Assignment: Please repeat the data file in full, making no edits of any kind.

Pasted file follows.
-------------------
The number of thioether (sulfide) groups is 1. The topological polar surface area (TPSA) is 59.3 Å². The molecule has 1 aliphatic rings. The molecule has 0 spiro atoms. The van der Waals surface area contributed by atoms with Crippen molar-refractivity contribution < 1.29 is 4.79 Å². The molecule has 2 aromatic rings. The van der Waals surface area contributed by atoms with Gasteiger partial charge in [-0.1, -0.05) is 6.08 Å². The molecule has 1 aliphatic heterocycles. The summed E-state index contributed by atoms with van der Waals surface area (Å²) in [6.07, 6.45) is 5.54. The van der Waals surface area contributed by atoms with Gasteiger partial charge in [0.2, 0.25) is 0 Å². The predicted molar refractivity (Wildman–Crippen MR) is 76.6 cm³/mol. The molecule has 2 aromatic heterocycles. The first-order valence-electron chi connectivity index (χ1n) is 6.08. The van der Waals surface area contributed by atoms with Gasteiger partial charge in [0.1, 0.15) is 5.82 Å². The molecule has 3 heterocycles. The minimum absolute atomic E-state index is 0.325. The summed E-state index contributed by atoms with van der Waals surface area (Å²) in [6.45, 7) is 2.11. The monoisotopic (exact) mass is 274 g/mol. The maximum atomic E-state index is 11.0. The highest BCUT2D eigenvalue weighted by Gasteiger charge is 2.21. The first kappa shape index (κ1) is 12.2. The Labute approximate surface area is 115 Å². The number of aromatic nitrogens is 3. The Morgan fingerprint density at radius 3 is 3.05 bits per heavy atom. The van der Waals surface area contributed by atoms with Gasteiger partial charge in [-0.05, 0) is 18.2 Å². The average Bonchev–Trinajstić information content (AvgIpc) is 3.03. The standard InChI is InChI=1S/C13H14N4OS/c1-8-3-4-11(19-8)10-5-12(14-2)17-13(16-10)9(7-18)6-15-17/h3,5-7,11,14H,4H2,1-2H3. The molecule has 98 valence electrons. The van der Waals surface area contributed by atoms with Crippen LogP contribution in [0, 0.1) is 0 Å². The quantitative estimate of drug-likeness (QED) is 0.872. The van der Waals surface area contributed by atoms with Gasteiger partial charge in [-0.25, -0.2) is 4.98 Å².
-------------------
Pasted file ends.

The number of thioether (sulfide) groups is 1. The topological polar surface area (TPSA) is 59.3 Å². The molecule has 1 aliphatic rings. The molecule has 0 spiro atoms. The van der Waals surface area contributed by atoms with Crippen molar-refractivity contribution < 1.29 is 4.79 Å². The molecule has 2 aromatic rings. The van der Waals surface area contributed by atoms with Gasteiger partial charge in [-0.1, -0.05) is 6.08 Å². The molecule has 1 aliphatic heterocycles. The summed E-state index contributed by atoms with van der Waals surface area (Å²) in [6.07, 6.45) is 5.54. The van der Waals surface area contributed by atoms with Gasteiger partial charge in [0.2, 0.25) is 0 Å². The predicted molar refractivity (Wildman–Crippen MR) is 76.6 cm³/mol. The molecule has 2 aromatic heterocycles. The first-order valence-electron chi connectivity index (χ1n) is 6.08. The van der Waals surface area contributed by atoms with Gasteiger partial charge in [0.1, 0.15) is 5.82 Å². The molecule has 3 heterocycles. The minimum absolute atomic E-state index is 0.325. The summed E-state index contributed by atoms with van der Waals surface area (Å²) in [6.45, 7) is 2.11. The monoisotopic (exact) mass is 274 g/mol. The maximum atomic E-state index is 11.0. The highest BCUT2D eigenvalue weighted by Gasteiger charge is 2.21. The first kappa shape index (κ1) is 12.2. The Labute approximate surface area is 115 Å². The number of aromatic nitrogens is 3. The Morgan fingerprint density at radius 3 is 3.05 bits per heavy atom. The van der Waals surface area contributed by atoms with Gasteiger partial charge in [-0.05, 0) is 18.2 Å². The average Bonchev–Trinajstić information content (AvgIpc) is 3.03. The standard InChI is InChI=1S/C13H14N4OS/c1-8-3-4-11(19-8)10-5-12(14-2)17-13(16-10)9(7-18)6-15-17/h3,5-7,11,14H,4H2,1-2H3. The molecule has 98 valence electrons. The van der Waals surface area contributed by atoms with Crippen LogP contribution in [0, 0.1) is 0 Å². The quantitative estimate of drug-likeness (QED) is 0.872. The van der Waals surface area contributed by atoms with Gasteiger partial charge in [-0.25, -0.2) is 4.98 Å².